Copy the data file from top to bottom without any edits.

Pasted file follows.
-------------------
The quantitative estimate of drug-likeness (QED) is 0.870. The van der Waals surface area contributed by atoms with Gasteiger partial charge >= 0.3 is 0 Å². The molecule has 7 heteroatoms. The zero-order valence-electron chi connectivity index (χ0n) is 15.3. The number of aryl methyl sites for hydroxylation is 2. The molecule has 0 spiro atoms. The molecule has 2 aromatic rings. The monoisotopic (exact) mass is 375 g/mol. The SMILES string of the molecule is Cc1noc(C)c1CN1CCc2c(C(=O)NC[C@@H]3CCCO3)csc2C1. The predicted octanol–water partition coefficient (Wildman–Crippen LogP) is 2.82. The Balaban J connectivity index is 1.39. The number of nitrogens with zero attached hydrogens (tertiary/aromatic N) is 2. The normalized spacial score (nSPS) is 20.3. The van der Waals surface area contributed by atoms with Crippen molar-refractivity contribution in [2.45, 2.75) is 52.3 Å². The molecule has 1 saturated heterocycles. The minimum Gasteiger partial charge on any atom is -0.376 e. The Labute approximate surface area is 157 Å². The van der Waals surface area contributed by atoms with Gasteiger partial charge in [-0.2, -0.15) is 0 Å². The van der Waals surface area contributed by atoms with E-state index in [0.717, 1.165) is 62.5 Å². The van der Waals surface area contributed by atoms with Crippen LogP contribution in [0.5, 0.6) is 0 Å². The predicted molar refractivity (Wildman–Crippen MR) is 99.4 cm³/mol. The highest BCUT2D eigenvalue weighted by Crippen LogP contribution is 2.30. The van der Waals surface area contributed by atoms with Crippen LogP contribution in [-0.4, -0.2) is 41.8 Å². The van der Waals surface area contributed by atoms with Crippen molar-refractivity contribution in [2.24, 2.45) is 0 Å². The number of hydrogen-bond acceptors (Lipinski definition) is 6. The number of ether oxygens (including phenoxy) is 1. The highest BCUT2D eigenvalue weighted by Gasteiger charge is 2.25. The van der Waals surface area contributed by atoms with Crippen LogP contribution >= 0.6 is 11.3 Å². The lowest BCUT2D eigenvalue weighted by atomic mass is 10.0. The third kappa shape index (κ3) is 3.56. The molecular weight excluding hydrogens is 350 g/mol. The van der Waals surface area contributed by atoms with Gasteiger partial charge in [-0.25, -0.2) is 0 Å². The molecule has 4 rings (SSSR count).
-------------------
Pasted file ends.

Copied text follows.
The quantitative estimate of drug-likeness (QED) is 0.870. The van der Waals surface area contributed by atoms with Gasteiger partial charge >= 0.3 is 0 Å². The molecule has 7 heteroatoms. The zero-order valence-electron chi connectivity index (χ0n) is 15.3. The number of aryl methyl sites for hydroxylation is 2. The molecule has 0 spiro atoms. The molecule has 2 aromatic rings. The monoisotopic (exact) mass is 375 g/mol. The SMILES string of the molecule is Cc1noc(C)c1CN1CCc2c(C(=O)NC[C@@H]3CCCO3)csc2C1. The predicted octanol–water partition coefficient (Wildman–Crippen LogP) is 2.82. The Balaban J connectivity index is 1.39. The number of nitrogens with zero attached hydrogens (tertiary/aromatic N) is 2. The normalized spacial score (nSPS) is 20.3. The van der Waals surface area contributed by atoms with Crippen molar-refractivity contribution in [2.45, 2.75) is 52.3 Å². The molecule has 1 saturated heterocycles. The minimum Gasteiger partial charge on any atom is -0.376 e. The Labute approximate surface area is 157 Å². The van der Waals surface area contributed by atoms with Gasteiger partial charge in [-0.2, -0.15) is 0 Å². The van der Waals surface area contributed by atoms with E-state index in [0.717, 1.165) is 62.5 Å². The van der Waals surface area contributed by atoms with Crippen LogP contribution in [0.5, 0.6) is 0 Å². The predicted molar refractivity (Wildman–Crippen MR) is 99.4 cm³/mol. The highest BCUT2D eigenvalue weighted by Crippen LogP contribution is 2.30. The van der Waals surface area contributed by atoms with Crippen LogP contribution in [-0.4, -0.2) is 41.8 Å². The van der Waals surface area contributed by atoms with Crippen molar-refractivity contribution in [2.24, 2.45) is 0 Å². The number of hydrogen-bond acceptors (Lipinski definition) is 6. The number of ether oxygens (including phenoxy) is 1. The highest BCUT2D eigenvalue weighted by Gasteiger charge is 2.25. The van der Waals surface area contributed by atoms with Crippen LogP contribution >= 0.6 is 11.3 Å². The lowest BCUT2D eigenvalue weighted by atomic mass is 10.0. The third kappa shape index (κ3) is 3.56. The molecular weight excluding hydrogens is 350 g/mol. The van der Waals surface area contributed by atoms with Gasteiger partial charge in [-0.25, -0.2) is 0 Å². The molecule has 4 rings (SSSR count).